The other day I observed my five-year-old son gather all of his stuffed animals and take them by armload down the stairs. After his third trip, he stopped in front of me. “You know what I’m doing, Mom?” he asked with excitement in his eyes. “I’m getting animals for the T-Rex. He needs meat!”
Unsure of how to respond, I replied with a vague, “Oh.”
He put his small hand on my cheek as if to comfort me. “Not human meat, Mom. Animal meat. And, it’s just a baby T-Rex.” And then he rushed off to sacrifice more of his animals to his T-Rex.
There has been a shift in pretend play lately. A bit more violence and a bit more reality now creep into the games he plays. It leaves me feeling somewhat sad. My son is leaving the simple pretend games of animal parades and wooden trains, and immersing himself into the world of sword fights and dinosaur battles. As he gets older and starts to realize more about the world around him, things like death, the food chain, and natural disasters are reflected in his play.
My boy has limited patience for make-believe. Instead, he leans toward non-fiction when he selects books at the library. As I read his weekly selection of books from the library, he is like a sponge soaking in all he can. Later, this is reflected in his play. As his four-year-old sister sings and dances her way through Cinderella’s ball, his pretend games involve brutal dinosaur attacks, volcanic eruptions, and wild animal noises.
He is fascinated with the concepts of “bad guys” and wants to know why people do bad things. He has also started to ask questions about death and why people die. I want to ignore his questions, re-direct him, do anything but explain to him that there is bad in the world and that death is inevitable. I don’t want to answer questions that I have a hard time answering myself. Instead, I want to hold him tight and shield his eyes from reality. I want him to grasp that tenuous string connecting him to his childhood naiveté and hold on for dear life.
However, knowledge is inevitable, and as much as I try to shelter him from hearing bad news or watching violence or sadness on television, he craves knowledge of both good and bad. I know I cannot protect him from it forever.
That’s why after weeks of indecision, I finally give in to my husband’s suggestion that we redecorate my son’s room. I know I cannot deny that my boy is growing up. The nursery he slept in as an infant is too babyish for the almost six-year-old boy with skinned knees, long limbs, and a growing collection of dinosaurs.
I slowly run a hand over the pale blue walls. While six months pregnant with my son, I had painted an underwater mural on these walls. Though tired and achy after long days of teaching, I would come home and begin painting friendly sea creatures as I felt my son’s kicks from within my growing belly.
I remember how important it was for me to have everything perfect and in order before my new baby arrived. Little did I know how disorderly and imperfect parenting really is. I also never anticipated how quickly the time seems to go. One day your child is staring up at your face making cooing noises, and the next day he is asking how the food chain works.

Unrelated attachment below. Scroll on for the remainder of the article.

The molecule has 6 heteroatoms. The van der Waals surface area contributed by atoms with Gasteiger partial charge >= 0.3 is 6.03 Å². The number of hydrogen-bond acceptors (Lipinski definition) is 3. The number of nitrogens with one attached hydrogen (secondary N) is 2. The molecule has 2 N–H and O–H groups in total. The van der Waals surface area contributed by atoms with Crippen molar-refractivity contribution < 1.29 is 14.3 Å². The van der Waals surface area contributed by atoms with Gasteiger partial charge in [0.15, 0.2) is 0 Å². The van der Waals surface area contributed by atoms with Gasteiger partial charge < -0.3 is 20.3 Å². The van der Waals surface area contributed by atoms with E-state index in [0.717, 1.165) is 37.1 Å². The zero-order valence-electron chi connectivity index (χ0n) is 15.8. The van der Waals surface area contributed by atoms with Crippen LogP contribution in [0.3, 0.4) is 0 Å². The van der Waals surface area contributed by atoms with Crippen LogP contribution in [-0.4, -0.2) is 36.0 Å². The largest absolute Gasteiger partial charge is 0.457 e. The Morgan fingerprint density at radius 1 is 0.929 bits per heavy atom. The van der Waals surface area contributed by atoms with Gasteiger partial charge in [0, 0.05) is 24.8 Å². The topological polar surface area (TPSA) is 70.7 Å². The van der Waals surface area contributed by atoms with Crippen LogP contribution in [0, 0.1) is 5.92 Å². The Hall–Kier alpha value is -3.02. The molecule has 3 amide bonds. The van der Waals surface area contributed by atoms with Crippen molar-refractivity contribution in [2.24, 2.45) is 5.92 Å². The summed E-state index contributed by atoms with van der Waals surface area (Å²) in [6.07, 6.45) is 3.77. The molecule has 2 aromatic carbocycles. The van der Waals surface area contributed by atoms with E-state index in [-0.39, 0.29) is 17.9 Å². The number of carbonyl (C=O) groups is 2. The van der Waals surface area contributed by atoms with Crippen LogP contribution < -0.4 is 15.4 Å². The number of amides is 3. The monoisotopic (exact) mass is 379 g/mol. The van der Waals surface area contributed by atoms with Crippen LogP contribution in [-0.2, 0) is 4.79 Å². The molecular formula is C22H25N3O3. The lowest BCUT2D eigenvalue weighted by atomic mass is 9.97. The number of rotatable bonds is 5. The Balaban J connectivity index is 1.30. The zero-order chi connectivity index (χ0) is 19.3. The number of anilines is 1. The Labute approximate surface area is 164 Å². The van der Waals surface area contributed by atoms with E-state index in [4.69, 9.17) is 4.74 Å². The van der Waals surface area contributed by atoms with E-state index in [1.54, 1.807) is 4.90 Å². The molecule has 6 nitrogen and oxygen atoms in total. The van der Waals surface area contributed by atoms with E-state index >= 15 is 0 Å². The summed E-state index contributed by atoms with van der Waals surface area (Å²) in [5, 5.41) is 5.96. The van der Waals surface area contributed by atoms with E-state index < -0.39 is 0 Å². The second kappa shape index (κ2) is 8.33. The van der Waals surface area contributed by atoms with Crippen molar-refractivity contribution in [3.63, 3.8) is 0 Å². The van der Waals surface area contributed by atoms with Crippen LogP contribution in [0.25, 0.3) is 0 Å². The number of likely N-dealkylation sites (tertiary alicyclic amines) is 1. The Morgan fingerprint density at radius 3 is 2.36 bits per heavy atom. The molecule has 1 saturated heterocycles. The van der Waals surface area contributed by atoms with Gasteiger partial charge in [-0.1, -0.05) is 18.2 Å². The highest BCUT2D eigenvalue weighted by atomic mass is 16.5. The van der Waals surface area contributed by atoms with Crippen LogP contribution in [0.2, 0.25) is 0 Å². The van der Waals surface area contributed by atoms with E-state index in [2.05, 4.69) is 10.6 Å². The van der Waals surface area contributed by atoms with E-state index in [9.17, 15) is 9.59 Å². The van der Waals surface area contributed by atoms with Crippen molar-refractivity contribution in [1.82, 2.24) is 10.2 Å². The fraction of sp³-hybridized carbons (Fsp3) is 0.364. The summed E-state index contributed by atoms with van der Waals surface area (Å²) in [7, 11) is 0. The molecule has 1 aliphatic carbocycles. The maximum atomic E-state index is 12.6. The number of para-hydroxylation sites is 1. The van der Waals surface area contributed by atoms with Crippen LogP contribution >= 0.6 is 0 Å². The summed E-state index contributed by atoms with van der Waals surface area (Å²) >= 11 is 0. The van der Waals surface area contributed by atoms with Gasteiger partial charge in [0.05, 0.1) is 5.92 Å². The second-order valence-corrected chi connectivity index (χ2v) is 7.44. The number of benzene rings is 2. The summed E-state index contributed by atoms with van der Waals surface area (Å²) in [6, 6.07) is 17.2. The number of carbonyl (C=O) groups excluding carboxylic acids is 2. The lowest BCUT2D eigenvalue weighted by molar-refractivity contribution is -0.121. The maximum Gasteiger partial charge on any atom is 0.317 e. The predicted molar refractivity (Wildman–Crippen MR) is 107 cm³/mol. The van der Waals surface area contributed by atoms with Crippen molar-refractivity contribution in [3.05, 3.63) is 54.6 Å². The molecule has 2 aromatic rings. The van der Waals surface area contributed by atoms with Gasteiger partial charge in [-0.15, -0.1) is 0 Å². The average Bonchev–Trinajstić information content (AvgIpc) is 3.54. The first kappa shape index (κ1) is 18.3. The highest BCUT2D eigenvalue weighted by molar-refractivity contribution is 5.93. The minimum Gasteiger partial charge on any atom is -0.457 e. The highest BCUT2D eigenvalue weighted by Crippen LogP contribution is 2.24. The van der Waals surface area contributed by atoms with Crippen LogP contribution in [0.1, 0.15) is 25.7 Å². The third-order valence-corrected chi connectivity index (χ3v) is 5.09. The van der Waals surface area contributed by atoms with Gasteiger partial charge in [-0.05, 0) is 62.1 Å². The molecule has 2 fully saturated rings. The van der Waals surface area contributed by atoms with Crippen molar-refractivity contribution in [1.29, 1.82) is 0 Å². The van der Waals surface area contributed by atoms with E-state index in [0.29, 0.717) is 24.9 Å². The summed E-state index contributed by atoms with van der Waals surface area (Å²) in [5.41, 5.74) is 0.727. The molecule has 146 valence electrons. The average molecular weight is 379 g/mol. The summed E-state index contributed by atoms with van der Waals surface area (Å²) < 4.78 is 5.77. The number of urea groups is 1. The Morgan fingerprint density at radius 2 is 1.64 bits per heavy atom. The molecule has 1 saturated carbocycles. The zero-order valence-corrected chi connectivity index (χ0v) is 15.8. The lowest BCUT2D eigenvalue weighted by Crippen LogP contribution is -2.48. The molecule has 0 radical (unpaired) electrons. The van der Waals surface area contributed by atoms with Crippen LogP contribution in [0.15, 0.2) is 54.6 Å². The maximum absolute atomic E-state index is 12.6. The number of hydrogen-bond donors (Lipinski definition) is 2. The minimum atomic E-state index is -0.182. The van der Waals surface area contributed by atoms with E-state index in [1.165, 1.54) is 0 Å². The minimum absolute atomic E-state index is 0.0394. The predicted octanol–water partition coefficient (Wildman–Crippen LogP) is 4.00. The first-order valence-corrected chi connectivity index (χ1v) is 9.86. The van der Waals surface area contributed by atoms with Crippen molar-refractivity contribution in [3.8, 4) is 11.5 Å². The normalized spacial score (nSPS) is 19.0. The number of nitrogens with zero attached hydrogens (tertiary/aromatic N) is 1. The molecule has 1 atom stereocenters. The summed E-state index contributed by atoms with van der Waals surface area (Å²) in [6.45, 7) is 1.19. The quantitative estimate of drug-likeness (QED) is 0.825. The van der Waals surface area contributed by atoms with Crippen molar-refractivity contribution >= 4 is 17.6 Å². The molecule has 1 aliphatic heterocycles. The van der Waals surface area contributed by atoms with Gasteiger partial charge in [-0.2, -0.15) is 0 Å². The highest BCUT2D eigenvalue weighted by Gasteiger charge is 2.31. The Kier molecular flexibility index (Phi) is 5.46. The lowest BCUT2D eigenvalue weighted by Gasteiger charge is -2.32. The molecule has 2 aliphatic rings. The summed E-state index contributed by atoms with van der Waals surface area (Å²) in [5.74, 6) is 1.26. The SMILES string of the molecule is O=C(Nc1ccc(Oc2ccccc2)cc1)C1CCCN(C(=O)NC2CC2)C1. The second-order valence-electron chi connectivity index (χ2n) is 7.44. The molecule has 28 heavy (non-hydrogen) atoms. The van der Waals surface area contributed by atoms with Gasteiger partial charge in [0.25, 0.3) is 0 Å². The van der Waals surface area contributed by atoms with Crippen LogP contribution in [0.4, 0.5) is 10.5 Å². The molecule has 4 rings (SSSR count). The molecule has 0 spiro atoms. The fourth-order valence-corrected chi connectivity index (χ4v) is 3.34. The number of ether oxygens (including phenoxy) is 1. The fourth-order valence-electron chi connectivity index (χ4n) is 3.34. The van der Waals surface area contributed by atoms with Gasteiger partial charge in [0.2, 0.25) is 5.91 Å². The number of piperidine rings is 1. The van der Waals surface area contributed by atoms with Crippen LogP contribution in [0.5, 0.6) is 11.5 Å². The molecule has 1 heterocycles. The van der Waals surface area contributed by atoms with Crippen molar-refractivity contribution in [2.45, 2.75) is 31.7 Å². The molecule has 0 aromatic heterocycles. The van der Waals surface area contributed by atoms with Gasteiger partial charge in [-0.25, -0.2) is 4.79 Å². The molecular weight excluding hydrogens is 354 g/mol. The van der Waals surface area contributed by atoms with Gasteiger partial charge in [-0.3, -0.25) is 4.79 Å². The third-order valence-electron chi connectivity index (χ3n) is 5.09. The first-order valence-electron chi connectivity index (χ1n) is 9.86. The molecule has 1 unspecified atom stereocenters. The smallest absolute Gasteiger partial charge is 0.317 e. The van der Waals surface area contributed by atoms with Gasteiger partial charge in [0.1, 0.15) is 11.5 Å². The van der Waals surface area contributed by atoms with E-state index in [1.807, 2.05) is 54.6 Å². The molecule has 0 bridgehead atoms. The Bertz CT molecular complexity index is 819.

With a swipe of orange paint, I cover the purple octopus, the googly-eyed crab, and the friendly fish. In their places, we stick on realistic looking dinosaurs decals. My son goes through their names: “Pentaceratops. Brachiosaurus. Stegosaurus.” He turns to me occasionally and spouts out a fact, “You know, Mom, Stegosaurus could swing his tail and hit enemy dinosaurs.”
“Whoa! That’s tough!” I exclaim as I climb on his bed to stick an ankylosaur to the wall.
He makes sure to add, “But, he didn’t eat other dinosaurs. He was a plant-eater.”
“Well, that’s good,” I reply distractedly. From my vantage point on top of the bed, my brown-haired boy looks much smaller than he actually is. Too small to be growing out of his jeans I just bought him in the fall. Too small to have just registered for kindergarten. As I try to hang up more decals, he stops me. He does not want the meat-eaters on his wall.
Later than night, his first in his newly decorated dinosaur room, he runs into my bedroom crying. He is scared of “creepy things,” so I let him curl against me until he falls back asleep.
This boy who has a question for everything, who wants to know how dinosaurs become bones and how quickly tsunamis can destroy a town, is not quite ready for the answers he receives. He sits on the brink of learning a very painful fact about life: sometimes we really don’t like the answers to the questions we ask.
I hold my precious, dinosaur-loving boy. I smell his hair that I still wash with baby shampoo, and feel the strong beat of his heart against my arm. I know I will not experience these late-night snuggles much longer. Soon, he will be able to comfort himself, and dinosaurs won’t seem as scary in the middle of the night. For now, I will just hold on a little tighter, knowing my boy of endless questions will sleep well tonight.